** Editor’s note, this post first appeared at The End Time blog, and is being reposted here with permission.
I appreciated my friend Seth Dunn’s warning about Beth Moore. He wrote on Facebook,
Here is what Moore wrote on Twitter, a bit larger,
Moore is referring to the following verses,
Truly I say to you, whatever you bind on earth shall have been bound in heaven; and whatever you loose on earth shall have been loosed in heaven. Again I say to you, that if two of you agree on earth about anything that they may ask, it shall be done for them by My Father who is in heaven. For where two or three have gathered together in My name, I am there in their midst. (Matthew 18:18–20)
These are verses which are frequently abused by the charismatic crowd, of which Moore is part of. Benny Hinn and Joyce Meyer also frequently refer to binding and loosing in the same vein as Moore did on Twitter, this is noted in the below-linked essay. Moore’s theology is often wrong on many counts, and incorrectly referring to binding/loosing is another example. The sad part is the number of “likes” her references have already garnered. Hence, the warning from Mr. Dunn. Women, be wary of Beth Moore. She is a false teacher.
These verses from Matthew 18 about binding and loosing are so frequently abused that Dr John MacArthur included them in a blog series titled appropriately “Frequently Abused Verses Can Believers Manipulate the Power and Presence of Christ?” Of binding and loosing, we see from this excerpt from the blog’s author Cameron Buettel,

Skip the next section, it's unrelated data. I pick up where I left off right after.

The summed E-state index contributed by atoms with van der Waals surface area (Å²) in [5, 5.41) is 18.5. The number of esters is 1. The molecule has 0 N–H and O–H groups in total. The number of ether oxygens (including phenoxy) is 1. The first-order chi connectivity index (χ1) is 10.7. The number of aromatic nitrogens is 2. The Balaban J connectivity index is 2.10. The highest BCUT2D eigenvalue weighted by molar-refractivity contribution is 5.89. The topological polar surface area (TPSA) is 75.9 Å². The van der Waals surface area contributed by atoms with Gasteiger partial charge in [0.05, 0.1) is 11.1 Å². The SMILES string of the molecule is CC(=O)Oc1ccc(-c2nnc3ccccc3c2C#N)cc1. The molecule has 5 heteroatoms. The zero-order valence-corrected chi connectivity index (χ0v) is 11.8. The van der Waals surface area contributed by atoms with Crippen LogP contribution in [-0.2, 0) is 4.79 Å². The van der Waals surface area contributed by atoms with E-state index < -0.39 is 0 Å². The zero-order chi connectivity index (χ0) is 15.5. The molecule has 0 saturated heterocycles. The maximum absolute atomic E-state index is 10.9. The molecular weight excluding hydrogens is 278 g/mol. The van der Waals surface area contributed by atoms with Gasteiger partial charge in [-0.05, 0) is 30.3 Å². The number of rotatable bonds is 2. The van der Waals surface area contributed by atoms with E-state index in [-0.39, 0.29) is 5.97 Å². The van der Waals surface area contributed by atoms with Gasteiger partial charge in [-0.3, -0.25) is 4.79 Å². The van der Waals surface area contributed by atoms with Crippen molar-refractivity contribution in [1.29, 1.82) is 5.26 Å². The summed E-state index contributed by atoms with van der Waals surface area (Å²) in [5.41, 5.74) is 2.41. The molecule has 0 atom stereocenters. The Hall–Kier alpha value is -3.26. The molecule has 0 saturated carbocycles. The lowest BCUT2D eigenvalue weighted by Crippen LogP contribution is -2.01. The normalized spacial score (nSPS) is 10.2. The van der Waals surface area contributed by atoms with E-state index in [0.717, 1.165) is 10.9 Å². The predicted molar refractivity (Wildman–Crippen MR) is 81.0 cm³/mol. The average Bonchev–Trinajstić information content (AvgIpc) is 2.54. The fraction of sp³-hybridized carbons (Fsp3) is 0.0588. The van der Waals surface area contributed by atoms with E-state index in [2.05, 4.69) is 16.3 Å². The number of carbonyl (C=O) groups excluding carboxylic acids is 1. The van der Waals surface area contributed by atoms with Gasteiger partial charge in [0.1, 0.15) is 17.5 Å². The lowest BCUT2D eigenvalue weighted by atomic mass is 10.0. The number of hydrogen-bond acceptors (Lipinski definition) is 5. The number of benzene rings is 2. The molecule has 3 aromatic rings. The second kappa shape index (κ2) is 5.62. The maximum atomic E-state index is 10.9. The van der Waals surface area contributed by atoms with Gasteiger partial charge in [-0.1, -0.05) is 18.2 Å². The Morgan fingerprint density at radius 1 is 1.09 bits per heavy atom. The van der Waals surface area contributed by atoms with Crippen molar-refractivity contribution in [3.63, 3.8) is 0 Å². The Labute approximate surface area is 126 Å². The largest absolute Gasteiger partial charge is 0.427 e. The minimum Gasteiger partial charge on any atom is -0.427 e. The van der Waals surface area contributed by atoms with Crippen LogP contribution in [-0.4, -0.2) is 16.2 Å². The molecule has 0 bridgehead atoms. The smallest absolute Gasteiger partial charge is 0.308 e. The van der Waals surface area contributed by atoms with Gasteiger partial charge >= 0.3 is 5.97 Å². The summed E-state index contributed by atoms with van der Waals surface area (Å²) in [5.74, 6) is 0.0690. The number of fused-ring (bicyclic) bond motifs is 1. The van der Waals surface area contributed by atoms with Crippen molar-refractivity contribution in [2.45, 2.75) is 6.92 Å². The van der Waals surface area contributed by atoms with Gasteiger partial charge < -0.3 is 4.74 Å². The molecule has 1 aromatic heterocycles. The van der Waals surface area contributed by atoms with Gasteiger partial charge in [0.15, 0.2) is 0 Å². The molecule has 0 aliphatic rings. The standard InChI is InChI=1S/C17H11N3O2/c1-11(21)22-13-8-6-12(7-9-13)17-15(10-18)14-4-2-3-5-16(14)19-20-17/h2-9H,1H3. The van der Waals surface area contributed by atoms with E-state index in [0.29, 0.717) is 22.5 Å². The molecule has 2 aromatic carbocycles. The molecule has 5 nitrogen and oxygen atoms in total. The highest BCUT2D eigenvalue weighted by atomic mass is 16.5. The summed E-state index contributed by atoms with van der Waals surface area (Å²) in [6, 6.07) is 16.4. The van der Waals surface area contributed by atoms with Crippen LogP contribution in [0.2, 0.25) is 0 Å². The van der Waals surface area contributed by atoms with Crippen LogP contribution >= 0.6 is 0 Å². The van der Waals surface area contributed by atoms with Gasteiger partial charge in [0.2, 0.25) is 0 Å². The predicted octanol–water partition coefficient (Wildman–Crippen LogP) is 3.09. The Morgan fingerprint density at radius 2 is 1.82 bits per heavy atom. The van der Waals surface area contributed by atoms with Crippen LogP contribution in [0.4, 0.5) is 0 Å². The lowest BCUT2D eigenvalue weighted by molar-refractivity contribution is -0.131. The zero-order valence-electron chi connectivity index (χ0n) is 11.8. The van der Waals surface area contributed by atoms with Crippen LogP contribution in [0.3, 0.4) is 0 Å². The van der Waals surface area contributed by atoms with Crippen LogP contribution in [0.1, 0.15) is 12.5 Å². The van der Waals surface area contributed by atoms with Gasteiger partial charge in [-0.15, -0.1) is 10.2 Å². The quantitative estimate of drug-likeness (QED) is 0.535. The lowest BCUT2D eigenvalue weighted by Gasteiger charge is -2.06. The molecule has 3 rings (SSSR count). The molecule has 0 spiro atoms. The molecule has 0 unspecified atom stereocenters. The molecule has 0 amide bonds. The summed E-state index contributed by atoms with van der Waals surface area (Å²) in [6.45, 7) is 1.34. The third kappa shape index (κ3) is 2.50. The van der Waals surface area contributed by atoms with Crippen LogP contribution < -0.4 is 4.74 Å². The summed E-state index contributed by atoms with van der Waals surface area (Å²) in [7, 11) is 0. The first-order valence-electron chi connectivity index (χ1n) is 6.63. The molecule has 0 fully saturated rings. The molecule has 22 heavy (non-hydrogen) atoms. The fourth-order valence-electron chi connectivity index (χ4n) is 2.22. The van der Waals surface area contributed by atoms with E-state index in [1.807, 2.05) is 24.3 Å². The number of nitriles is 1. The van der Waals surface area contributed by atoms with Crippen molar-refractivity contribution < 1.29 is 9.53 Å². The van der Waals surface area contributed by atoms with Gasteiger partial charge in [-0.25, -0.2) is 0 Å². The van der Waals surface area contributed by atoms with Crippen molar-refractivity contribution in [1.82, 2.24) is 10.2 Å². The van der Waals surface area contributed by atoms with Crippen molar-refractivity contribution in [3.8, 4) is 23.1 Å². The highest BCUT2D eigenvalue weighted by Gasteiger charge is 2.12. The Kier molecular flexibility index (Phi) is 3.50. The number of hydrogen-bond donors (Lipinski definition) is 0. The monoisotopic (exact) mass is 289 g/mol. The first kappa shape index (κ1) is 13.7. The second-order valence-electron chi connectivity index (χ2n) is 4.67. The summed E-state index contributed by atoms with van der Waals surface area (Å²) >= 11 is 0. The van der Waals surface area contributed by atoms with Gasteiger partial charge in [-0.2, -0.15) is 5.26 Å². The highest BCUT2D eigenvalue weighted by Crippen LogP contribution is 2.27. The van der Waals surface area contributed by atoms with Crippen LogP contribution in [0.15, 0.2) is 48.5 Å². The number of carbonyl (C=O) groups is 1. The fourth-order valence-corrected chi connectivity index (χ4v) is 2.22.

As with previous posts in this series, the first thing we should check is the context of our passage. What do the surrounding verses tell us about the meaning of our text? In this case, the preceding verses are likely just as familiar as the passage in question:
If your brother sins, go and show him his fault in private; if he listens to you, you have won your brother. But if he does not listen to you, take one or two more with you, so that by the mouth of two or three witnesses every fact may be confirmed. If he refuses to listen to them, tell it to the church; and if he refuses to listen even to the church, let him be to you as a Gentile and a tax collector. (Matthew 18:15–17).
Just a simple reading of the text makes it clear that the focus is not spiritual warfare, unity in marriage, or empowering your prayer meetings. Instead, verses 15–17 speak exclusively about church discipline.
Therefore, all of Christ’s instructions about binding and loosing, unity, and the promise of His presence come in the context of church discipline. In other words, Matthew 18:18–20 means that when church leaders gather together to deal with unrepentant sinners, they have heavenly backing.
Please read the rest of the essay for an excellent explanation of exactly what binding and loosing are about.
And, it doesn’t take much thought to see that the manner in which Moore used the binding prayer is faulty. As she said in her tweet, If she “often” has to deal with spine pain, one must ask why didn’t her binding prayer against her pain “work”? The Word/Faith crowd will tell you that it’s because you do not possess enough faith. From there, the downward spiral of incorrect interpretations continue.
Think about it, Paul didn’t pray “binding prayers” against his own continuing pain from the thorn in his side (AKA messenger from satan). He instead prayed to Jesus to remove it. (2 Corinthians 12:5-10). Timothy didn’t pray “binding prayers” to remove his nausea and frequent illnesses. (1 Timothy 5:23). As a matter of fact, he was told by Paul to stop drinking only water (bacteria-laden) and to take wine (antiseptic). Binding prayers are not mentioned in either remedy. Just those two quick examples reveal an absence of binding prayers from the actual Apostles, and another Jenga slab comes out of the wobbly charismatic doctrinal tower.
At root, what people who speak prayers to bind their pain are really believing is that they have power over demons and that they have power to manipulate God, (i.e ‘if I have enough faith then God HAS to perform this for me’).
Pretty “audacious” if you ask me.
[Guest Post by Elizabeth Prata]